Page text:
Aboriginal artefacts and significant and sacred sites in and around Sydney's Ku-ring-gai area may be under threat from a proposed new toll road linking Rozelle to the Northern Beaches.
The ABC reports it has seen documents that show blueprints for the Beaches Link tollway – estimated to cost $14 billion – which will ruin almost 20 ancient Indigenous sites as well as habitats of vulnerable native animals if the project goes ahead.
Hand-painted rock shelters, ancient carvings, shell middens and burial sites are in the path of the proposed toll-way and are listed as “key constraints” to the project.
A 2016 “cabinet-in-confidence” blueprint shows areas around the dual-carriageway road near Garigal National Park will be affected the most.
ABC has reported the blueprint warns that for many sites "it will be difficult to justify major impacts" as middens and rock art have "high cultural or social significance" to Indigenous Australians.
The blueprint also says that some destruction “cannot be avoided”.
Nathan Moran, CEO of Metropolitan Local Aboriginal Land Council (Metro LALC) told NITV News he understands the proposals are for the expansion of the Wakehurst Pathway, where registered midden sites and rockwork located within metres of the road would be destroyed if the road is expanded.
“All sites are very important. I mean, it’s an attribute to our history, a connection to the oldest human culture on Earth,” Mr Moran said.
“We’re talking about ... engraved rock art of whale spirits. Some of the only carvings you’ll ever see – particularly in that area – at that spot, some of the last remaining.”
Mr Moran said there has been no consultation about the proposal.
A complete Environmental Impact Statement is expected next year.
According to the ABC, the documents suggests “salvage excavation” – or the removal of ancient objects - will occur where the destruction of Aboriginal artefacts or heritage is deemed unavoidable.
The blueprint further warns that heritage objects are “especially vulnerable to damage” and that blasting associated with roadworks can “cause damage to structure or objects”.
Mr Moran said he struggled to understand how Indigenous sites are treated with less respect than a shipwreck.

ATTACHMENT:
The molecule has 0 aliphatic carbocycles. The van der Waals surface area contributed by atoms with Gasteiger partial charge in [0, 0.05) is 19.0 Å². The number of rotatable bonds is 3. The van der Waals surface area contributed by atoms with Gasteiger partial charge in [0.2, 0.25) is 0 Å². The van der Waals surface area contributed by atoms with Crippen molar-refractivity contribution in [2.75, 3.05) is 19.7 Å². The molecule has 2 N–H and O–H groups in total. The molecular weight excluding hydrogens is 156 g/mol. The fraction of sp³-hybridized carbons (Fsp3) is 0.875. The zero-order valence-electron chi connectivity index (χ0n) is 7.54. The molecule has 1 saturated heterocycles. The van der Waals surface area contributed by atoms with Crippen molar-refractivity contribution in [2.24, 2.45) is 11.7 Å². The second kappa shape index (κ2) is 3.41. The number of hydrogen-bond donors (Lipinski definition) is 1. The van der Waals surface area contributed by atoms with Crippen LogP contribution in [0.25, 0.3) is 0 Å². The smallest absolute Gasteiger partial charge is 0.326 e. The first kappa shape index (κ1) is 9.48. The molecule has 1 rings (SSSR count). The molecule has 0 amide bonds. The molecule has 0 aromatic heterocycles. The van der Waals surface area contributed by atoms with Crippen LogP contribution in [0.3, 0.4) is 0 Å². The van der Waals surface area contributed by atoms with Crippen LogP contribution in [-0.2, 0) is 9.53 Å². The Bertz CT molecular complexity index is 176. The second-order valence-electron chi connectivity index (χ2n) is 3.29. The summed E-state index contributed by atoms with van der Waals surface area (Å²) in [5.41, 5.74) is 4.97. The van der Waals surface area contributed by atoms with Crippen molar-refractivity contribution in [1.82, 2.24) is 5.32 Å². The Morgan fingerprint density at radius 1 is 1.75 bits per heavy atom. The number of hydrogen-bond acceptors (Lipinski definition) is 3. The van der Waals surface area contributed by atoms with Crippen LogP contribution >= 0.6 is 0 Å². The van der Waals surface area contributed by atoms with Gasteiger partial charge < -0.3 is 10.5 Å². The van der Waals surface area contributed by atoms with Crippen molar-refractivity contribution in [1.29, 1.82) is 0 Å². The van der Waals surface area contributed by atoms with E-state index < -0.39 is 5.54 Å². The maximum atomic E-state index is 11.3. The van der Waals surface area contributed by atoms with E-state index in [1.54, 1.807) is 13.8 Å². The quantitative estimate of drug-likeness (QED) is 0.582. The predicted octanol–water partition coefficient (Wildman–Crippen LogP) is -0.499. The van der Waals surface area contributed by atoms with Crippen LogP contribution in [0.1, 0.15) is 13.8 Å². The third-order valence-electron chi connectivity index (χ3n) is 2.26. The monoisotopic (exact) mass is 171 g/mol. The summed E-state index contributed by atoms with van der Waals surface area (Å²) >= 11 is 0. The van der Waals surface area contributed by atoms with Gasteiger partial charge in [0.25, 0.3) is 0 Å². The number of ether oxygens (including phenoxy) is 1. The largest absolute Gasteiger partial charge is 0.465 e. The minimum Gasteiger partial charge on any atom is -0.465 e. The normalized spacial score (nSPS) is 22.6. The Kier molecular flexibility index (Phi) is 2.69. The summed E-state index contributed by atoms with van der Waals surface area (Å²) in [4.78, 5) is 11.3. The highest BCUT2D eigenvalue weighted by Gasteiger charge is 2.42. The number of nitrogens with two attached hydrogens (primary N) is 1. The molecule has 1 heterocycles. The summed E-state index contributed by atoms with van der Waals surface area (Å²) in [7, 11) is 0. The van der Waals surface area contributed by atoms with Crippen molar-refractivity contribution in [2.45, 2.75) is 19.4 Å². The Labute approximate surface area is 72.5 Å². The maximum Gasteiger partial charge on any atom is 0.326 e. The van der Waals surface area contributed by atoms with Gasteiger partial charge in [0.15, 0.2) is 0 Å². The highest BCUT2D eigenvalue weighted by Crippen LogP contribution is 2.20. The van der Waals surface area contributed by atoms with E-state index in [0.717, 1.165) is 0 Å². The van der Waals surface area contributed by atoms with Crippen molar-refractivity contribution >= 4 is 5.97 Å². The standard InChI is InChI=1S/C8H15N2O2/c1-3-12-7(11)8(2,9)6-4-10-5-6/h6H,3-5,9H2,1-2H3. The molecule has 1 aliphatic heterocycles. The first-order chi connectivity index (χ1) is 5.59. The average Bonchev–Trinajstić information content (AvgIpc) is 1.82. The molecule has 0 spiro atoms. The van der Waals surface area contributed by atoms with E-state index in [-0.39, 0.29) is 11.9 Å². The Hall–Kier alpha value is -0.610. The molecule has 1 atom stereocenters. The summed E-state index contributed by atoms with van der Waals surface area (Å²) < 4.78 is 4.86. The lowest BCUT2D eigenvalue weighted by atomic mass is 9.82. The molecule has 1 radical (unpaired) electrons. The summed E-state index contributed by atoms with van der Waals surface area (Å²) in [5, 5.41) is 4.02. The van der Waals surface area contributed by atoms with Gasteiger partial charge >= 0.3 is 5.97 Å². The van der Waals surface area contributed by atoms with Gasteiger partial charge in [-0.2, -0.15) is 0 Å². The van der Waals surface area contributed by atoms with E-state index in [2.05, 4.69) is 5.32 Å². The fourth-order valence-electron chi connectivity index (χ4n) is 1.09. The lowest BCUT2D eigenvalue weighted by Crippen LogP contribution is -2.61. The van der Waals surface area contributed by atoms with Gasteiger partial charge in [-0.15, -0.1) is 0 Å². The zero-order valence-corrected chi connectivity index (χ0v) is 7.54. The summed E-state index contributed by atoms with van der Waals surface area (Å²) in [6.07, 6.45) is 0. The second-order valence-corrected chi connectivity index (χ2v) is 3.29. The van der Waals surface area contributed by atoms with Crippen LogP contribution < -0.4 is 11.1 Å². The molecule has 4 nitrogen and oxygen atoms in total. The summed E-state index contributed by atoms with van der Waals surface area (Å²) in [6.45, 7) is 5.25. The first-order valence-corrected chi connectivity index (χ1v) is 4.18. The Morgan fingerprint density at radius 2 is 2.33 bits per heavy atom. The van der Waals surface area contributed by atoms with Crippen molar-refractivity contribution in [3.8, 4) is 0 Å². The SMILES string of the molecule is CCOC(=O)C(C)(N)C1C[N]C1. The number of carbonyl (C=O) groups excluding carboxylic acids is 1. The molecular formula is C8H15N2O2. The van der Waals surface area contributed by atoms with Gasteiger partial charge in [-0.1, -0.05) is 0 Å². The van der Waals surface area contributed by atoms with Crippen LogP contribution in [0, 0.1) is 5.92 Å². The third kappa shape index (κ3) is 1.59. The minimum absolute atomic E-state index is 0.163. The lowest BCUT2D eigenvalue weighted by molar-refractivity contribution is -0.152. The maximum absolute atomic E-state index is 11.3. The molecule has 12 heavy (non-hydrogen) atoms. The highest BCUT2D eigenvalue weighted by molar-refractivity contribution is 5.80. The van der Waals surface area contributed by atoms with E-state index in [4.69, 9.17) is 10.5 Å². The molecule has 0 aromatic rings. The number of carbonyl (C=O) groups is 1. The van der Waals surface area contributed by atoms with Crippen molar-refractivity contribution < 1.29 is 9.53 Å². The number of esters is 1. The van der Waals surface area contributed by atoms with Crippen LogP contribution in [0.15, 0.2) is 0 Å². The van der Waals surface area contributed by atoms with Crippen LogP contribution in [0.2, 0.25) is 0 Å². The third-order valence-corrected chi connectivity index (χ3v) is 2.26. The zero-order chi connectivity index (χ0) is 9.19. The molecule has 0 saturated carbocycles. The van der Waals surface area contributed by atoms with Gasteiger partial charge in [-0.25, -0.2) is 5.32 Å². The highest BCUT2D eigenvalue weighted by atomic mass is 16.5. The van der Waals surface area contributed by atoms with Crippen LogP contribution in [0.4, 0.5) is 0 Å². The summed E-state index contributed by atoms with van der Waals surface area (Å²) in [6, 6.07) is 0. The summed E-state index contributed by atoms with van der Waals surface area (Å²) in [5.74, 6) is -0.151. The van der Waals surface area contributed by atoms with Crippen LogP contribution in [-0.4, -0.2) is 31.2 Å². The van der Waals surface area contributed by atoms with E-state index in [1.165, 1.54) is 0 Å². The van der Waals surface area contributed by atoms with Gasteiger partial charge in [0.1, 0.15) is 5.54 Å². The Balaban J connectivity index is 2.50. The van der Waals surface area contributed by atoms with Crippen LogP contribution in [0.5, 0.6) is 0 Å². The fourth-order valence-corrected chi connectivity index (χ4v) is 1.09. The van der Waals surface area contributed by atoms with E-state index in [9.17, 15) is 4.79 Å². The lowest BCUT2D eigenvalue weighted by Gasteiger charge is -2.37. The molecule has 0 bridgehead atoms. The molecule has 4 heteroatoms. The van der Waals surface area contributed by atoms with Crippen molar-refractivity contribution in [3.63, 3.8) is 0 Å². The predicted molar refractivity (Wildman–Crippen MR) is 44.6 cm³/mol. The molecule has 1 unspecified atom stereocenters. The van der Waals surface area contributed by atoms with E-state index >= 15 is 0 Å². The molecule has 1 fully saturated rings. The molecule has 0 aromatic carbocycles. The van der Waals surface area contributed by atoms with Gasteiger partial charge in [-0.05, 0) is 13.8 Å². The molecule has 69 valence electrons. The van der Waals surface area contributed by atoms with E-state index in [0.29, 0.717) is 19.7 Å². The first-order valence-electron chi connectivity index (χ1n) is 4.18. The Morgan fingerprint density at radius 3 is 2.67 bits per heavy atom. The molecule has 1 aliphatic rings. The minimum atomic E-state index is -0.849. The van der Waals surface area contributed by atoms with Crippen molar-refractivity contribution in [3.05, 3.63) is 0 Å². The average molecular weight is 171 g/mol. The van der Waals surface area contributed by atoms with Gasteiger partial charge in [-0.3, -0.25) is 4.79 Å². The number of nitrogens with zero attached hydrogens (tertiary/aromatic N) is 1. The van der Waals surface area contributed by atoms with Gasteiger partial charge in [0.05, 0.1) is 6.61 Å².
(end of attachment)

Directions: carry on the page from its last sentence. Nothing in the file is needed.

“We heard recently that there is a million dollar fine for people coming into contact with a shipwreck in Western Australia. We’d like to think that the same importance, if not paramount priority, [is] shown to our culture and heritage that’s registered as cultural and heritage sites,” Mr Moran said.
Roads and Maritime Services chief executive Ken Kanofski told ABC that consultation on the toll road is underway and will continue to consult with Indigenous communities if required to.
Mr Moran said if the construction was to go ahead, Metro LALC will provide submissions in order to argue their opposition to the project.
“Actions include ... putting in a submission to state our case, or our opposition, in regards to the proposal," Mr Moran said. He said Metro LALC also hopes its dissatisfaction to the project could influence others to oppose the plans.
Native animals under threat
Up to 10 hectares of bushland will be removed in order to make room for the toll road, with project documents accepting that this will see the clearing of flora and threats to fauna, including swamp wallabies, spotted quoll, owls and the the endangered grey-headed Flying Foxes.
“Culture’s not just something stuck in art or on stone," said Mr Moran. "The living breathing culture of the area is under great threat."
“Wakehurst Parkway, the dam, Garigal National Park provides refuge for some of the most important, endangered and threatened species that there is in Eora Country.”
Roads and Maritime Services have confirmed they will clear almost all that’s left of Duffy’s Forest in Sydney, home to endangered wattles.
Deputy Australian Labor Party Leader Penny Sharpe has said she will cancel the project if Labor comes into government next year.